Chock Full O’ Nuts New York Roast is a ground coffee that people either love or hate, but it’s certainly a decent budget coffee. When we reviewed this product, we found it to be a smooth dark roast coffee that had a very low acidity level and was easy on the stomach. This product was also packaged in a steel can instead of a plastic one. Although this coffee’s flavor is supposed to be bold, we instead found it to be a bit bland. When we say bland, we don’t mean tasteless, we just mean that we thought that it could be a bit bolder in its flavor profile. Fortunately, its timid flavor profile also means that it’s not going to disagree with coffee drinkers who might have sensitive stomachs.

However, there is something that we like about this product and that’s the fact that it brews up quite nicely in a French press. We also felt that this product stayed fresh for quite a long time in its can, which was quite surprising considering that pre-ground coffee usually goes stale fairly quickly. This coffee might not be mistaken for a premium dark roast coffee, but it’s certainly a coffee that will work in a pinch. It’s also a coffee that’s good for people who don’t feel like they should spend a bundle of cash on something as simple as coffee. That makes it a good product for consumers who are looking for a coffee that delivers a good caffeine payload and doesn’t cost too much.

What we liked about it
  • Brews up nicely.
  • Is a very affordable coffee.

A Guide To Coffees For French Press Brewing

If we haven’t bored our readers to death with our selections for the best coffees for French roast brewing, we thought that we’d take a few extra moments and do an in-depth dive on the entire subject. For anyone wondering what they should look for in their coffee grounds or beans, and anyone who wants to know how to make French press coffee, then this is the guide for them. Anyone not interested in the subject might want to excuse themselves because the class is now in session.

How To Choose The Best Coffee For French Press Brewing

The first thing that we would like to discuss in this article is the beans (or grounds) that make for the best French press coffees. Although many articles like to state that there’s only one type of coffee that’s suitable for use in a French press, we’ve found that there are actually several different types of coffee that can be brewed in this way. Let’s take a quick look at our two favorites and see what qualities these coffees offer to the consumer.

Our first choice for French press brewing is a nice dark roast coffee. One that’s made from Arabica beans sourced from South America. These coffees have a smokey, chocolate, amber flavor to them that’s really satisfying. The second type of coffee that we like are the fruity coffees sourced from Africa. This is especially good when they’re medium-roasted and we feel they translate well during the French press brewing process.

Regardless of which type of coffee is chosen, however, it’s important for the consumer to realize that the grind is the most important aspect of any French press coffee. It’s important to choose a coarse ground coffee because that type of coffee will extract the best. While it’s best to always grind your own beans,  the next best thing is to choose a coarse-ground coffee.

How To Make French Press Coffee

Once the perfect beans (or grounds) are purchased, and all of the necessary French press equipment is collected, it’s time to make that perfect cup of coffee. Few brewing methods are as easy as using a French press, so this section isn’t going to be too extensive. However, it should be noted that the user should follow each step carefully to ensure they get the proper extraction for their cup of coffee. This section is also going to assume that the user is using coffee beans and not grounds, but the process is pretty much the same so it shouldn’t make too much of a difference.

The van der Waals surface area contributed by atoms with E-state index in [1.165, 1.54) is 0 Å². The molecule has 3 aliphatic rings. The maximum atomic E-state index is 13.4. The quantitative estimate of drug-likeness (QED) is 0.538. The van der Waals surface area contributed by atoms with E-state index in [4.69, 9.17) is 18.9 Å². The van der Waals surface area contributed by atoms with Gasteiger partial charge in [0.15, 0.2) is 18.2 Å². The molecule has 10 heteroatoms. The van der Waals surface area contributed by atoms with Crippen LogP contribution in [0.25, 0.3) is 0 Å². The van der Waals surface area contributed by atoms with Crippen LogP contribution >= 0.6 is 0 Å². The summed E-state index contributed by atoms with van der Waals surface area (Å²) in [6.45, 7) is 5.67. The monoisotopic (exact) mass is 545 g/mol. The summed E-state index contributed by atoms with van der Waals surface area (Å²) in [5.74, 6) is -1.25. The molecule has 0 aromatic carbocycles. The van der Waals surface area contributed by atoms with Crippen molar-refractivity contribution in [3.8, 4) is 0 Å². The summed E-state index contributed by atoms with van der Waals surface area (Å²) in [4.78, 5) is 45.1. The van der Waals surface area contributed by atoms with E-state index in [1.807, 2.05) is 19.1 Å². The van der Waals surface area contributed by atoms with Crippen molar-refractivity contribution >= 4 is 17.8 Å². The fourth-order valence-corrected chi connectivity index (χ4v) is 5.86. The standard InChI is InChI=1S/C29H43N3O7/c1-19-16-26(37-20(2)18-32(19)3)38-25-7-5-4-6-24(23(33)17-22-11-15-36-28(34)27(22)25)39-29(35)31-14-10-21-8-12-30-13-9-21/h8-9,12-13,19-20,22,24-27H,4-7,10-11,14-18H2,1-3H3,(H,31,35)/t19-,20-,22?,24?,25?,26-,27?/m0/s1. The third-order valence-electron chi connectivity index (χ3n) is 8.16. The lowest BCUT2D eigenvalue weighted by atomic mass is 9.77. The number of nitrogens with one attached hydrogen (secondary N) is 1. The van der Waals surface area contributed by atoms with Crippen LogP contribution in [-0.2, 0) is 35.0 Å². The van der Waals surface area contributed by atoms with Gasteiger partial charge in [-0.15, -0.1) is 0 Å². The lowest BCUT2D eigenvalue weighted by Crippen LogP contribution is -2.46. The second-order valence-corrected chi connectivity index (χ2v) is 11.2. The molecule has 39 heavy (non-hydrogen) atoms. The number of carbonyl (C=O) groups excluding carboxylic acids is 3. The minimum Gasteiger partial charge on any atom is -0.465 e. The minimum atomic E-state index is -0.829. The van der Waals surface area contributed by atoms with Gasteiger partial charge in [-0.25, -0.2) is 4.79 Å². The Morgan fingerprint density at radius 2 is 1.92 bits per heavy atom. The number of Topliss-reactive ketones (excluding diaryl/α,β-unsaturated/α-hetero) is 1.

Equipment Needed:

  • 1/2-Cup Of Coffee Beans
  • French Press
  • 4-Cups Of Filtered Water
  • Tea Kettle
  • Long Spoon

Grind Your Coffee Beans

Using your favorite burr grinder, grind the beans on the coarsest setting possible. Once the grounds have been coarsely ground, which should only take a few moments, it’s time to move the ground beans to the French press.

Boil The Water

Bring the 4-cups of filtered water to a boil in your favorite tea kettle. Once the water has begun to boil, turn off the kettle or remove it for heat and then wait for 1-minute. This will ensure that the necessary temperature of 190 to 195 degrees Fahrenheit is reached but no hotter.

Add The Water To The Press

Add the hot water to the French press and stir it with the long spoon. When that’s been done, allow the coffee ground to steep for approximately 4 to 5-minutes. After this steeping period, plunge the press by slowly moving the plunger to the bottom of it. Be sure to serve the coffee immediately for the best results. Moving the coffee to a cup as soon as possible is the best way to ensure that the coffee is fresh and doesn’t get skunky. If the coffee is left too long in the press, then it will overexpress and that’s not good for the body or the flavor of the coffee.

Let’s Sum It All Up

And that’s all there is to buying and brewing the best coffees for French press brewing. If a person has never tried to brew coffee in this way, we think that they’ll be quite surprised at how well it turns out. A properly brewed French press coffee has a subtle flavor that can’t be obtained by any other brewing method. In our opinion, this method of brewing is one of the best ways of brewing coffee and should be tried at least once by anyone who enjoys their morning cup of coffee.